We are obligated to reach out to those with whom we disagree. Through building relationships and dialogue we might give insights and change viewpoints. We also are empowered to champion our causes publicly and we vote. These are sacred and important parts of what makes this an extraordinary country.

The only way our light will illuminate is if we cast it into the dark.

 

 

 

 

Hope from Desperation

JohnLewis_NEW_300x380 So many of us are rooting for Representative John Lewis. An icon of the civil rights movement and leader in the House of Representatives, he has stood up to injustice by sitting down. We applaud Mr. Lewis for galvanizing other members of the House to declare that Congress can no longer ignore its responsibilities.

 Our government, as Abraham Lincoln noted, is extraordinary because it is ‘of, by and for the people’. The overwhelming popular frustration with our government is largely because it lost sight of this value and has been serving particular special interests, be they political, economic or personal. The violence that pervades our land is like cancer, insidiously growing and infecting our society, killing off vital parts, threatening to metastasize and destroy this great place we call our home.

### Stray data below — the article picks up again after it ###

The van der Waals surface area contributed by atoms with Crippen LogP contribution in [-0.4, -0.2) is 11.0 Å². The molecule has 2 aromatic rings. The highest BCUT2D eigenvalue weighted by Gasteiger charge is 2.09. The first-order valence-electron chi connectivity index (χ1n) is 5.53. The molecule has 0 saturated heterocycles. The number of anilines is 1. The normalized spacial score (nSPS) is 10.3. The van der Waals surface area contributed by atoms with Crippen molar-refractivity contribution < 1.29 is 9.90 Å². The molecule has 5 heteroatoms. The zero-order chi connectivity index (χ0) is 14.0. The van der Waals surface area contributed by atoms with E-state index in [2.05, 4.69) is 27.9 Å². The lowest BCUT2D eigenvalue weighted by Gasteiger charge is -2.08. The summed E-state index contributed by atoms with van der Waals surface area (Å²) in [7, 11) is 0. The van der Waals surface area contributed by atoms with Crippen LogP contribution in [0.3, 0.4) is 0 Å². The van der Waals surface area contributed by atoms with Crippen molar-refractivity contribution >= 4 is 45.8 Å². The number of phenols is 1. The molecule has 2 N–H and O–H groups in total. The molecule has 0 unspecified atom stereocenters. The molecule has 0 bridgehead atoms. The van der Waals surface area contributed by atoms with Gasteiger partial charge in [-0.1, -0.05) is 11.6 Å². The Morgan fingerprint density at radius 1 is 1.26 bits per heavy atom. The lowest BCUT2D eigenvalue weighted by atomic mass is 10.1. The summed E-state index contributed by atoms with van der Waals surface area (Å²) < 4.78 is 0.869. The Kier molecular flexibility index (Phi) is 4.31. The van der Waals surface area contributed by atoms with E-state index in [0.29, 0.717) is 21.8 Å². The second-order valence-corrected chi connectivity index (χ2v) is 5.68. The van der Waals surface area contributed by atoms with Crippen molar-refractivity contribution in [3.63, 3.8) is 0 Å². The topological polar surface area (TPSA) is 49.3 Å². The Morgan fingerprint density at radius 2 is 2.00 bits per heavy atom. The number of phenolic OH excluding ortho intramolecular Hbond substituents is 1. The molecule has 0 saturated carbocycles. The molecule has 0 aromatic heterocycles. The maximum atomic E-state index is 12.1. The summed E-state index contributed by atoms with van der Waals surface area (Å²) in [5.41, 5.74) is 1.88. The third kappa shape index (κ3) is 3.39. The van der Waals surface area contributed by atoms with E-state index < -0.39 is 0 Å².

We are desperately seeking some relief from this disease. And although a cure remains elusive, we see an opportunity to curtail the ability of the outlaws of our society to use weapons to inflict carnage. For the Love of God and our own children, the commonplace slaughter of people with these weapons needs to be curtailed. Curtailed, because sadly we cannot stop all gun violence. That does not permit us to do what we can to at least reduce the ease with which these horrific events take place.john-lewis-1